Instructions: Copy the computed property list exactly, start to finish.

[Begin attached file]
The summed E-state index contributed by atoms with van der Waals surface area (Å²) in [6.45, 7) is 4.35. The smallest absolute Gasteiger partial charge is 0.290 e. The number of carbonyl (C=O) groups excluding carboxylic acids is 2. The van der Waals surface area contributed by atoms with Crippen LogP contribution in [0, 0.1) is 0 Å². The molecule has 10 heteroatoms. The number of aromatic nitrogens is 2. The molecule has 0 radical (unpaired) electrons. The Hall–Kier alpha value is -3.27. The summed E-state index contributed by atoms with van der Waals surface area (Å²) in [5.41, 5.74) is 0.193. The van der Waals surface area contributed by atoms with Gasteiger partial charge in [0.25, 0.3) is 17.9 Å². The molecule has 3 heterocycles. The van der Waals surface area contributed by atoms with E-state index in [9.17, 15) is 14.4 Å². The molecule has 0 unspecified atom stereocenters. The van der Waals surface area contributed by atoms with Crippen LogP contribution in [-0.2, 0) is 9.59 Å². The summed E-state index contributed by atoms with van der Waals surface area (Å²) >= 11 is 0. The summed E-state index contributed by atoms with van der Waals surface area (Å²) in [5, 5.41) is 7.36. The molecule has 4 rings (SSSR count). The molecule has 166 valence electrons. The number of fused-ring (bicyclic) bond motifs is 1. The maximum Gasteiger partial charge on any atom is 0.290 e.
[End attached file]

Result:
The summed E-state index contributed by atoms with van der Waals surface area (Å²) in [6.45, 7) is 4.35. The smallest absolute Gasteiger partial charge is 0.290 e. The number of carbonyl (C=O) groups excluding carboxylic acids is 2. The van der Waals surface area contributed by atoms with Crippen LogP contribution in [0, 0.1) is 0 Å². The molecule has 10 heteroatoms. The number of aromatic nitrogens is 2. The molecule has 0 radical (unpaired) electrons. The Hall–Kier alpha value is -3.27. The summed E-state index contributed by atoms with van der Waals surface area (Å²) in [5.41, 5.74) is 0.193. The van der Waals surface area contributed by atoms with Gasteiger partial charge in [0.25, 0.3) is 17.9 Å². The molecule has 3 heterocycles. The van der Waals surface area contributed by atoms with E-state index in [9.17, 15) is 14.4 Å². The molecule has 0 unspecified atom stereocenters. The van der Waals surface area contributed by atoms with Crippen LogP contribution in [-0.2, 0) is 9.59 Å². The summed E-state index contributed by atoms with van der Waals surface area (Å²) >= 11 is 0. The summed E-state index contributed by atoms with van der Waals surface area (Å²) in [5, 5.41) is 7.36. The molecule has 4 rings (SSSR count). The molecule has 166 valence electrons. The number of fused-ring (bicyclic) bond motifs is 1. The maximum Gasteiger partial charge on any atom is 0.290 e.